You use TikTok as a resource, but the pair of you are also a resource to other people, maybe younger transgender people or even just people from smaller towns who have dreams of modelling. How does that feel?

Maddie Whitley: That’s hands down the best part of TikTok. Margo and I each get trans girls, gender non-conforming teenagers, and other kids, reaching out to us saying ‘Thank you, you’ve inspired me, I feel more confident because of you. I came out because of you. I told my family about my identity, my pronouns, because of you.’ That’s the best part, being able to help other people, even though it seems like what we’re doing so silly and stupid.

Margo Whitley: Yeah, it’s really odd that we have such an influence on people because we don’t really do anything on our TikToks. We just sit there and look bored. But I think what we underestimated was how helpful it was to just see trans people just living and to see us just living.

Maddie Whitley: Not just living, thriving!

Margo Whitley: Just seeing us be comfortable creates a space that’s comfortable. A space where you can inspire others to be confident and be outspoken. Just live their full, true authentic lives.

Cisgender people have been doing nothing since the dawn of time!

Margo Whitley: Scoot over, it’s time for us to do nothing.

Talking about representation, you’ve done stuff with Marc Jacobs but why do you think we’re not seeing, not even just trans representation, but just more representation at these big fashion brands?

Margo Whitley: We’re making slow progress. Look how far we’ve come but look at how much farther we have to go. Do you know how many cis straight people are sitting in all of these castings? Every single one of them except for the two of us. We’ve walked into so many brands where we’re the only people not cishet.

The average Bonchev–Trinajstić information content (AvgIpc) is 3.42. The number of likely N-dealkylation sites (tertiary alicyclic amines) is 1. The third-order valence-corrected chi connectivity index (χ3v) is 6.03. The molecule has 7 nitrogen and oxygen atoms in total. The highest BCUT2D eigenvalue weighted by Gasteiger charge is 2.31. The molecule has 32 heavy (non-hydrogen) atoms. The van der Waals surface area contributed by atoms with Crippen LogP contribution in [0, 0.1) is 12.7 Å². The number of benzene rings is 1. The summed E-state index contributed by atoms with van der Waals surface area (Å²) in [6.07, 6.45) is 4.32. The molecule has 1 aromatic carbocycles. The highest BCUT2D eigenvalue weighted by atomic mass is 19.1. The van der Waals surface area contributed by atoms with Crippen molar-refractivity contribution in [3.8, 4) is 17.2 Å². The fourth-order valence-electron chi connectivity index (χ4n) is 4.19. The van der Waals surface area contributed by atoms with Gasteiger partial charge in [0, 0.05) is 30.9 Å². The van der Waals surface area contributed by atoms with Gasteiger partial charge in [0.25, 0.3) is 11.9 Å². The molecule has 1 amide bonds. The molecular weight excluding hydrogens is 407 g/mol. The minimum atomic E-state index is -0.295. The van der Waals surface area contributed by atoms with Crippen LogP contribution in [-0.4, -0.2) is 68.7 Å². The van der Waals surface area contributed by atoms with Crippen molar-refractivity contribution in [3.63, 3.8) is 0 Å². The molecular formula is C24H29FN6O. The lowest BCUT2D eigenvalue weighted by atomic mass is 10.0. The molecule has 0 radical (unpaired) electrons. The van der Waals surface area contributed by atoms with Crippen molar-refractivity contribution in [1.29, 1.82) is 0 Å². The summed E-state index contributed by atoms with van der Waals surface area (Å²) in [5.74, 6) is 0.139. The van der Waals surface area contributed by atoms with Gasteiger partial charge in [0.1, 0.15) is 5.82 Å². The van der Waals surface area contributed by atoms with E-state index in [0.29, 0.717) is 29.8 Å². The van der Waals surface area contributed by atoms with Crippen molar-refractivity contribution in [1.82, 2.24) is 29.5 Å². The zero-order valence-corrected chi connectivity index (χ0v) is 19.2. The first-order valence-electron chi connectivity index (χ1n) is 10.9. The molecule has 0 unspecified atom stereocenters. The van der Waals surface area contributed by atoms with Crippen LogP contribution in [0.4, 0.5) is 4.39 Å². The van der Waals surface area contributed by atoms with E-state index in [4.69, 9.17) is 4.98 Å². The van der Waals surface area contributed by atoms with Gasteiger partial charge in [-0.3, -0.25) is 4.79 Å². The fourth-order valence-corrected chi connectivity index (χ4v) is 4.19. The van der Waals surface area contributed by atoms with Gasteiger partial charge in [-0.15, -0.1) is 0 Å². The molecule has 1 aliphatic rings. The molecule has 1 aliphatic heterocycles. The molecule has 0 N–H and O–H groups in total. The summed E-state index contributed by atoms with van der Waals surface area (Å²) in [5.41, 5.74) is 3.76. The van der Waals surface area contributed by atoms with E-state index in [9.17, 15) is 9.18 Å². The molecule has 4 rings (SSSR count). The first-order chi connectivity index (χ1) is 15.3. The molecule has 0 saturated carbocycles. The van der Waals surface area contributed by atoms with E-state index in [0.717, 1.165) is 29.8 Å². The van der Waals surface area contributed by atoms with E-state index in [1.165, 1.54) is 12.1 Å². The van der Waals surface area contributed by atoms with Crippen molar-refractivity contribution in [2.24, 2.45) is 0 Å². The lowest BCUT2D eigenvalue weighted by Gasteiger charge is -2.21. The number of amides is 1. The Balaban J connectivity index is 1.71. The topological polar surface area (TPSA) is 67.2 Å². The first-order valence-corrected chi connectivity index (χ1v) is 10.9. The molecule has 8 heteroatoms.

Maddie Whitley: People are stubborn but we’re here to break through those barriers. At least open the door for others.

What is the future of beauty?

Maddie Whitley: Eventually we’re gonna drop all the beauty norms. It’s starting slowly but surely with all the men in make-up on TikTok. And it’s not even just white little twinks on the internet being like ‘Here’s a smokey eye.’

Margo Whitley: Everybody on TikTok is wearing make-up right now. Which I think is cool. I think we’re dropping that little toxic masculinity moment, slowly but surely. I think eventually, in the future, I hope at least, I want us all to just be completely free and drop all the boundaries so that we can run around the world and we all look like little aliens.